Twitter is not news
I am surprised at the Irish Times.
This once respected newssheet published an article over the weekend which belongs more on the pages of some grotty tabloid.
Support grows for Ruby Walsh after death threats
Now Ruby Walsh is apparently a jockey and not a hooker or a pole dancer as the name might imply. And apparently he made some comment about euthanasing a horse and dismissing the horse as "just an animal" or some such.
This is not news. It's some nonentity showing disregard for animal life but that's all. Ignore it and move on.
But where the Times really sets its sights low is in reporting what people said on Twitter, and misrepresenting what they said as well.
Look at the headline – "death threats"? Where are the death threats? They quote a few lines but none of them are "death threats". Some apparently said they hoped he would die in a fall, or that his skull was crushed. Now this is the level of reaction I have come to expect from the bile and knee-jerk reactions you see on Twitter daily. It is puerile wishful thinking but it is not a death threat. "I am going to kill you" is a death threat, whereas "I hope you die" isn't, and I am more than surprised at the Times not knowing the difference.
If someone said on Twitter that they were going to kill me, would I take that as a "death threat"? In the strict sense it is, because it shows deliberate intent but would I worry? No, because it would more than likely have been sent by a ten year old in Australia or somewhere equally distant. I would only take such a statement seriously if it were sent by someone I know is a local psychopath.
When are people going to realise that Twitter is the playground of the knee-jerk reaction? Often the opinions expressed are as shallow as the intellects that publish them. Counting "tweets" does not constitute "support" or otherwise.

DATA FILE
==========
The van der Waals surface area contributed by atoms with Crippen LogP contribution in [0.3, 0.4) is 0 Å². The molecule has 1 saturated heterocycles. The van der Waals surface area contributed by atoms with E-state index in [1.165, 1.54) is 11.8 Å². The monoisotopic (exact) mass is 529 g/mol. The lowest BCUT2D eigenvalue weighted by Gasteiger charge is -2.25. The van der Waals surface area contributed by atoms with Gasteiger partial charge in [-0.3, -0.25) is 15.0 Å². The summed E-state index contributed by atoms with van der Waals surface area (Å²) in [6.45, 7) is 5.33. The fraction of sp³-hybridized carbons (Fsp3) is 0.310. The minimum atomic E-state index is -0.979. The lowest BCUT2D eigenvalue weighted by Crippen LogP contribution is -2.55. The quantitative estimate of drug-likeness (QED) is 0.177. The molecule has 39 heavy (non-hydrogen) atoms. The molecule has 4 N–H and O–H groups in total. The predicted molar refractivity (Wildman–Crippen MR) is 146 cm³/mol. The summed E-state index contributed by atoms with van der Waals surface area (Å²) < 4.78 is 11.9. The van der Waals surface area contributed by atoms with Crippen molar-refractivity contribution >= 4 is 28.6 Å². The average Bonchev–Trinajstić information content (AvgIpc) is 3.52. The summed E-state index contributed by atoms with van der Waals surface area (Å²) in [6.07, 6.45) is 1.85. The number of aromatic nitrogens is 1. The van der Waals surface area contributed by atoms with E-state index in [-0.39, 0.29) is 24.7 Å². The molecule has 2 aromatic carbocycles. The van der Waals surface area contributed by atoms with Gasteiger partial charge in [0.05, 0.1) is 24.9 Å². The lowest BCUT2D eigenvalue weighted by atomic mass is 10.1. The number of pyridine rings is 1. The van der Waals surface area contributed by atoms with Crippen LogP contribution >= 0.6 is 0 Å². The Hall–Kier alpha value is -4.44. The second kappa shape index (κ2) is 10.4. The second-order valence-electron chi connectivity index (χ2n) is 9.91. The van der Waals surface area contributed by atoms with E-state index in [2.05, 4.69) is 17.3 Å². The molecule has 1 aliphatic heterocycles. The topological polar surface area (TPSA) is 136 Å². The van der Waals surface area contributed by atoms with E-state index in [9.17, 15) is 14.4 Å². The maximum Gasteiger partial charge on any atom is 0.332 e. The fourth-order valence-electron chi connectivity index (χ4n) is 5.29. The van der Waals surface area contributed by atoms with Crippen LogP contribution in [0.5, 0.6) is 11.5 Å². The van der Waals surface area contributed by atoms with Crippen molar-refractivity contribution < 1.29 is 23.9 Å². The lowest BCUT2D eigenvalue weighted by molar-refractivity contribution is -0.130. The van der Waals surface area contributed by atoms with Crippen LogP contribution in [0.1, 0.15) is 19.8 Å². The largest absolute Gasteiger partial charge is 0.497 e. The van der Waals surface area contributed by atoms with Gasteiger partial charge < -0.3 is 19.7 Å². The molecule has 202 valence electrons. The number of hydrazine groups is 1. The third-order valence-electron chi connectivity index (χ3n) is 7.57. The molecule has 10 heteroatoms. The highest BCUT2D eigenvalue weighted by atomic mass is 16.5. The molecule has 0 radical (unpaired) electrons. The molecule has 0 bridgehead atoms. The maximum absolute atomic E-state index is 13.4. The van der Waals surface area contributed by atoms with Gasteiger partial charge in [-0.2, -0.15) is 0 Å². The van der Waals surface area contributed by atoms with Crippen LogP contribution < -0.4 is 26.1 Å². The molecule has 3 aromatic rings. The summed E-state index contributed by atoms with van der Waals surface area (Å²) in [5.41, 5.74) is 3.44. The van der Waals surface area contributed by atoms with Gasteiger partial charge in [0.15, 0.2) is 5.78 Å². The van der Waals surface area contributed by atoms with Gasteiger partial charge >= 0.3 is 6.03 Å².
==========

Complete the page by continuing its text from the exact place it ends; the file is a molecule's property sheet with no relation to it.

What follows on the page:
There is one thing that Ruby Walsh is quoted as saying that I agree with though –
“There’s a big difference between you going home tonight and something’s happened to your dog, and you go home tonight and something’s happened to one of your kids. There’s a huge difference.”
There is a huge difference all right.
I would be devastated if I came home to find something had happened to my dog.
However, there are some devastating threats that could be made over social media. For example Grandad, were I to write that I had the intention to visit darkest Wickla' and met up with you with a view to a kiss, I could see you rightly rushing for the bottle of something in the strong drink line.
These things are not to be taken lightly. Why, I was in France not two weeks ago and a large bearded male made for me with the intent that an actual kiss should take place between us. I have not been right since and no actual threat either to warn me in advance!!!!
Puts the light-hearted threat of murder in perspective though.
I think my qualification of "local" and "psychopath" would cover that eventuality? Maybe I should include "pervert" as well?
You have to be careful of the French They do tend to be a little touchy feely but trick is to turn that to your advantage. You should have pounced a couple of fine looking women?
I'd take a threat against my dog or my baby goat fairly seriously.
Anyone threatens my dog – I send 'em on down to the daughter instead.
That remark about putting down a horse got onto the front page because it was a slow news day. It was also something to do with the media mania for correctitude. The correctitudinarians in this case were expressing their love for animals and saying we all should adopt the same attitude and language. Beware of attitudinarian correctitudinarianism. The constant imposition of correct language is an insidious threat to free thinking in today's world. Incidentally, it has always been the practice in the horsey world for veterinary surgeons to put down a badly injured horse; so what's news?